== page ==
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Monthly Archives: March 2015

“You need to choose the same race if you want to hang out with your friends” – these were the directions we were given when loading up World of Warcraft. At first I thought I had misheard, but upon entering the game I realized it was in fact a perfectly accurate description of the initial WOW setup. If I chose to be a Elf I began in a different area than if I chose to be a Gnome, or a Troll: WOW is entirely racialized. Perhaps I would not have been so unsettled by this realization if I hadn’t first encountered the game in the context of this class, but due to the surrounding readings and critical approach that framed the game, I can’t help but challenge this.
First of all, this entirely undermines the positive portrayal of the digital world as a place where you can be whoever you want to be. The theme of adopting alternative character has been pervasive through the course, with the exploration of the possibility that the digital world gives freedom from limitations. Be whoever, speak to whomever, wherever, whenever. Yet this racial underpinning of WOW demonstrates the fallacy of this positive portrayal. Perhaps you can be whoever, but that whoever will still be prone to the same type of categorization that we experience in the real world. This therefore reveals the notion of freedom within boundaries that the digital world seems to create: you can speak to whoever you want via the amazing network system, but as long as you’re not discussing something censored [for example].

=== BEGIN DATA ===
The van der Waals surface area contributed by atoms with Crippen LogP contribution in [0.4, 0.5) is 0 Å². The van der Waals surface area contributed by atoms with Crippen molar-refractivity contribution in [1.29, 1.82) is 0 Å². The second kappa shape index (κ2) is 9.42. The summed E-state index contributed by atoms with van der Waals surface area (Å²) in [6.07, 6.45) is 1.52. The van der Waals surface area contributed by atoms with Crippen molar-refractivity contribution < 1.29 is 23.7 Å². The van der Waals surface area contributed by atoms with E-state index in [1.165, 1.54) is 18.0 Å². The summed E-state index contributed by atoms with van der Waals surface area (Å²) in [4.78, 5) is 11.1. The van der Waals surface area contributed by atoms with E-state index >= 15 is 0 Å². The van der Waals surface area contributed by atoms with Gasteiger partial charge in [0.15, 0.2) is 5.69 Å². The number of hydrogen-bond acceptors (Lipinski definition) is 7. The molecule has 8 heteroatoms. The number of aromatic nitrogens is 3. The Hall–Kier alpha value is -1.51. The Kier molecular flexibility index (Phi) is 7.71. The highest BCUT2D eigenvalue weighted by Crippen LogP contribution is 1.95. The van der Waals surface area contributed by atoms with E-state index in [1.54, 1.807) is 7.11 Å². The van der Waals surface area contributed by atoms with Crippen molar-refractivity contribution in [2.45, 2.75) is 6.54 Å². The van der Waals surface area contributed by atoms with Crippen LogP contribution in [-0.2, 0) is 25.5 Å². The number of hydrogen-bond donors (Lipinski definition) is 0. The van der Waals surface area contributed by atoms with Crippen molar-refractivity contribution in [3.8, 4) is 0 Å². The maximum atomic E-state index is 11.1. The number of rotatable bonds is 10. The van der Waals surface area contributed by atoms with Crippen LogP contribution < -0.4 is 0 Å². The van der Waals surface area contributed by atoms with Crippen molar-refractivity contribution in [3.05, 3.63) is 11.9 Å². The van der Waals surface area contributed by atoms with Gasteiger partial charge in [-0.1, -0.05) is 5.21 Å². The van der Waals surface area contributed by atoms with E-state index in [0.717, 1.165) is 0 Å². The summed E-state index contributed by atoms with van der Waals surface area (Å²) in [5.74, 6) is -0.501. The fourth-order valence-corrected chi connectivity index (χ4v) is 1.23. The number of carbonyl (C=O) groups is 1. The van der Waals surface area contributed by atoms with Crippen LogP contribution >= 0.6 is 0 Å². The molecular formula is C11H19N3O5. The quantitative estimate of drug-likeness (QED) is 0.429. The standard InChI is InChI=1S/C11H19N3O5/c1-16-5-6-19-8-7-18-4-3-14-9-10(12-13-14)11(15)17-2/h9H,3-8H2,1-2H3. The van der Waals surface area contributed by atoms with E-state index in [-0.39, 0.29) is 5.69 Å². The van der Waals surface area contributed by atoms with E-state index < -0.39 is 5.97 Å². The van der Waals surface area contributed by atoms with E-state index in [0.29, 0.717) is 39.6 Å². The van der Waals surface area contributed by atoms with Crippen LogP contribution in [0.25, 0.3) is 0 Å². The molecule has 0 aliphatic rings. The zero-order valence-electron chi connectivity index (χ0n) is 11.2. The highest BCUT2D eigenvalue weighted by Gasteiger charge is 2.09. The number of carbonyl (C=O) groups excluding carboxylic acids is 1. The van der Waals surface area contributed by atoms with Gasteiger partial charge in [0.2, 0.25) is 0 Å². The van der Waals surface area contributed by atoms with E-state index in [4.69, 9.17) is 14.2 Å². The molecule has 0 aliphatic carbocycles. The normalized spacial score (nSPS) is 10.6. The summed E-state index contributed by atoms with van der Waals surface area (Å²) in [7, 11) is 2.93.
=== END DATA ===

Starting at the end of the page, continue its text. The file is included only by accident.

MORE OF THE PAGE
One could still argue that this is just a game, so who cares? But as evidenced in this weeks readings, as well as elsewhere in the course, is play ever really ‘just play’? The division between reality and virtual seems to be increasingly thinning, to create a vastly more porous interaction than we may think. Video games for war-training, sexting instead of intercourse, when can we actually draw a line? Consequently it is incredibly important to be re-enforcing a universe of categorization and race, even it is in a fictitious world.